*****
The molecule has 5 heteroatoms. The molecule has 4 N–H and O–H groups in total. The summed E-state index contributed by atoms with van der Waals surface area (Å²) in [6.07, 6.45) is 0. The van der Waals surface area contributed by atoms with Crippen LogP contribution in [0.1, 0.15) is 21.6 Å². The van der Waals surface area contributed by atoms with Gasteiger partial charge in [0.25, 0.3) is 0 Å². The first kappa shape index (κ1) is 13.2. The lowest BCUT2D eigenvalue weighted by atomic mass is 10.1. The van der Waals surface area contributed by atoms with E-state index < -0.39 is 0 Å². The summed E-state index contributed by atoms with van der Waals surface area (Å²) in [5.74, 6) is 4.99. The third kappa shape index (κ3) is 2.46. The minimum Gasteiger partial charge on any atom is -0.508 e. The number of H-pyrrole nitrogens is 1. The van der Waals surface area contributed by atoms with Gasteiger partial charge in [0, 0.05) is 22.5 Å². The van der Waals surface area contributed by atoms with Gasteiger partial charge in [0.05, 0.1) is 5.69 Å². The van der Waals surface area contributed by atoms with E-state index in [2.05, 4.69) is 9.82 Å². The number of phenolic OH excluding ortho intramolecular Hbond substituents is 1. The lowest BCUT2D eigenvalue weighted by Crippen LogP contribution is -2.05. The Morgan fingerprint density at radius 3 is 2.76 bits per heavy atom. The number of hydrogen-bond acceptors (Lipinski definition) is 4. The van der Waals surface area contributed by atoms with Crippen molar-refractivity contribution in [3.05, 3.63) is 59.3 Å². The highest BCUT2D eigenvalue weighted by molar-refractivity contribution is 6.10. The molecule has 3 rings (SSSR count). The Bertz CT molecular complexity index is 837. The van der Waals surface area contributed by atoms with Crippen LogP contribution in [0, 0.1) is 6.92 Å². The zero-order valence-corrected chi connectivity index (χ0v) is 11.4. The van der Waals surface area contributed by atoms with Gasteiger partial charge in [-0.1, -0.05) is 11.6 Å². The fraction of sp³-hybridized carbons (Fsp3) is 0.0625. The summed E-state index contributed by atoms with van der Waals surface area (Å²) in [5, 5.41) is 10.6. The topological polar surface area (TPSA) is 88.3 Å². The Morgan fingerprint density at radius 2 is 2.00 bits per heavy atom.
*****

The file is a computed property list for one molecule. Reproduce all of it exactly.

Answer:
The molecule has 5 heteroatoms. The molecule has 4 N–H and O–H groups in total. The summed E-state index contributed by atoms with van der Waals surface area (Å²) in [6.07, 6.45) is 0. The van der Waals surface area contributed by atoms with Crippen LogP contribution in [0.1, 0.15) is 21.6 Å². The van der Waals surface area contributed by atoms with Gasteiger partial charge in [0.25, 0.3) is 0 Å². The first kappa shape index (κ1) is 13.2. The lowest BCUT2D eigenvalue weighted by atomic mass is 10.1. The van der Waals surface area contributed by atoms with E-state index < -0.39 is 0 Å². The summed E-state index contributed by atoms with van der Waals surface area (Å²) in [5.74, 6) is 4.99. The third kappa shape index (κ3) is 2.46. The minimum Gasteiger partial charge on any atom is -0.508 e. The number of H-pyrrole nitrogens is 1. The van der Waals surface area contributed by atoms with Gasteiger partial charge in [0, 0.05) is 22.5 Å². The van der Waals surface area contributed by atoms with Gasteiger partial charge in [0.05, 0.1) is 5.69 Å². The van der Waals surface area contributed by atoms with E-state index in [2.05, 4.69) is 9.82 Å². The number of phenolic OH excluding ortho intramolecular Hbond substituents is 1. The lowest BCUT2D eigenvalue weighted by Crippen LogP contribution is -2.05. The Morgan fingerprint density at radius 3 is 2.76 bits per heavy atom. The number of hydrogen-bond acceptors (Lipinski definition) is 4. The van der Waals surface area contributed by atoms with Crippen molar-refractivity contribution in [3.05, 3.63) is 59.3 Å². The highest BCUT2D eigenvalue weighted by molar-refractivity contribution is 6.10. The molecule has 3 rings (SSSR count). The Bertz CT molecular complexity index is 837. The van der Waals surface area contributed by atoms with Crippen LogP contribution in [0, 0.1) is 6.92 Å². The zero-order valence-corrected chi connectivity index (χ0v) is 11.4. The van der Waals surface area contributed by atoms with Gasteiger partial charge in [-0.1, -0.05) is 11.6 Å². The fraction of sp³-hybridized carbons (Fsp3) is 0.0625. The summed E-state index contributed by atoms with van der Waals surface area (Å²) in [5, 5.41) is 10.6. The topological polar surface area (TPSA) is 88.3 Å². The Morgan fingerprint density at radius 2 is 2.00 bits per heavy atom.